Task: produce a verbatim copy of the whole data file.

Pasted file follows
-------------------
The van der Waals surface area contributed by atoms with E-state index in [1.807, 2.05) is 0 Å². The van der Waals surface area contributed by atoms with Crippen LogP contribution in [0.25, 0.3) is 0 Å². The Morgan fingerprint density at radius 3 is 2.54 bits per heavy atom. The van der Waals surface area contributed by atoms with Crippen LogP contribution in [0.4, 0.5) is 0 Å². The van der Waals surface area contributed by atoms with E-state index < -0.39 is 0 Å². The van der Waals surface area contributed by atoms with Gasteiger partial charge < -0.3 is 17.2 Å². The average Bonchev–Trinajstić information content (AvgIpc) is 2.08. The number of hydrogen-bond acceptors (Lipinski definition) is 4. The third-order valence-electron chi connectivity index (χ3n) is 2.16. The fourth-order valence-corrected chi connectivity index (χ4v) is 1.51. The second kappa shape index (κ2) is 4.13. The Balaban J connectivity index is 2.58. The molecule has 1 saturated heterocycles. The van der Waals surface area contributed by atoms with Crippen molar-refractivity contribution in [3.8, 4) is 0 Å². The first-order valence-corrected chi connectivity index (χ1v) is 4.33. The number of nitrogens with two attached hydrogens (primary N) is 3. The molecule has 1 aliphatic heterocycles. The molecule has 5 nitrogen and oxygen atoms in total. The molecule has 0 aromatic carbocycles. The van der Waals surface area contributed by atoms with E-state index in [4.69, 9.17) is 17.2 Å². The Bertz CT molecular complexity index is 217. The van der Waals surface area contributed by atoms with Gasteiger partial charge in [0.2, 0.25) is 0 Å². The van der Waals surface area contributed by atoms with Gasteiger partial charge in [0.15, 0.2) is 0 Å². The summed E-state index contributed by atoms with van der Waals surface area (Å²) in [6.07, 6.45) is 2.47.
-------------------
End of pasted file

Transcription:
The van der Waals surface area contributed by atoms with E-state index in [1.807, 2.05) is 0 Å². The van der Waals surface area contributed by atoms with Crippen LogP contribution in [0.25, 0.3) is 0 Å². The Morgan fingerprint density at radius 3 is 2.54 bits per heavy atom. The van der Waals surface area contributed by atoms with Crippen LogP contribution in [0.4, 0.5) is 0 Å². The van der Waals surface area contributed by atoms with E-state index < -0.39 is 0 Å². The van der Waals surface area contributed by atoms with Gasteiger partial charge < -0.3 is 17.2 Å². The average Bonchev–Trinajstić information content (AvgIpc) is 2.08. The number of hydrogen-bond acceptors (Lipinski definition) is 4. The third-order valence-electron chi connectivity index (χ3n) is 2.16. The fourth-order valence-corrected chi connectivity index (χ4v) is 1.51. The second kappa shape index (κ2) is 4.13. The Balaban J connectivity index is 2.58. The molecule has 1 saturated heterocycles. The van der Waals surface area contributed by atoms with Crippen molar-refractivity contribution in [3.8, 4) is 0 Å². The first-order valence-corrected chi connectivity index (χ1v) is 4.33. The number of nitrogens with two attached hydrogens (primary N) is 3. The molecule has 1 aliphatic heterocycles. The molecule has 5 nitrogen and oxygen atoms in total. The molecule has 0 aromatic carbocycles. The van der Waals surface area contributed by atoms with E-state index in [4.69, 9.17) is 17.2 Å². The Bertz CT molecular complexity index is 217. The van der Waals surface area contributed by atoms with Gasteiger partial charge in [0.2, 0.25) is 0 Å². The van der Waals surface area contributed by atoms with Gasteiger partial charge in [0.15, 0.2) is 0 Å². The summed E-state index contributed by atoms with van der Waals surface area (Å²) in [6.07, 6.45) is 2.47.